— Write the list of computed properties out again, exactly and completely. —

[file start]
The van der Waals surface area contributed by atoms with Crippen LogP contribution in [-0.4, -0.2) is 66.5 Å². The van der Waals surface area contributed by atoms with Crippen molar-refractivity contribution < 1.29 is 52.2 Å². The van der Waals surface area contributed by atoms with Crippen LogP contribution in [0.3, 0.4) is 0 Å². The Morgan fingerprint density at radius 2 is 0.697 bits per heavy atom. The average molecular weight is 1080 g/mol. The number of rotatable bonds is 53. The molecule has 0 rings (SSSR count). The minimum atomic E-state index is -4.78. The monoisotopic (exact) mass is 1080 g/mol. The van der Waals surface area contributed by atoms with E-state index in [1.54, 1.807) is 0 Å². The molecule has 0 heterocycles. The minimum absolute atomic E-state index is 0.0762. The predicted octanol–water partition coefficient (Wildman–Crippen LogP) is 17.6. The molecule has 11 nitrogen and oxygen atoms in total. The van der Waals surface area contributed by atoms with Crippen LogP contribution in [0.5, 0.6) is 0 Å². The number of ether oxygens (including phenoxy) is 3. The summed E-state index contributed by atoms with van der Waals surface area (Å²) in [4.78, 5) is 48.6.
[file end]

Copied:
The van der Waals surface area contributed by atoms with Crippen LogP contribution in [-0.4, -0.2) is 66.5 Å². The van der Waals surface area contributed by atoms with Crippen molar-refractivity contribution < 1.29 is 52.2 Å². The van der Waals surface area contributed by atoms with Crippen LogP contribution in [0.3, 0.4) is 0 Å². The Morgan fingerprint density at radius 2 is 0.697 bits per heavy atom. The average molecular weight is 1080 g/mol. The number of rotatable bonds is 53. The molecule has 0 rings (SSSR count). The minimum atomic E-state index is -4.78. The monoisotopic (exact) mass is 1080 g/mol. The van der Waals surface area contributed by atoms with E-state index in [1.54, 1.807) is 0 Å². The molecule has 0 heterocycles. The minimum absolute atomic E-state index is 0.0762. The predicted octanol–water partition coefficient (Wildman–Crippen LogP) is 17.6. The molecule has 11 nitrogen and oxygen atoms in total. The van der Waals surface area contributed by atoms with Crippen LogP contribution in [0.5, 0.6) is 0 Å². The number of ether oxygens (including phenoxy) is 3. The summed E-state index contributed by atoms with van der Waals surface area (Å²) in [4.78, 5) is 48.6.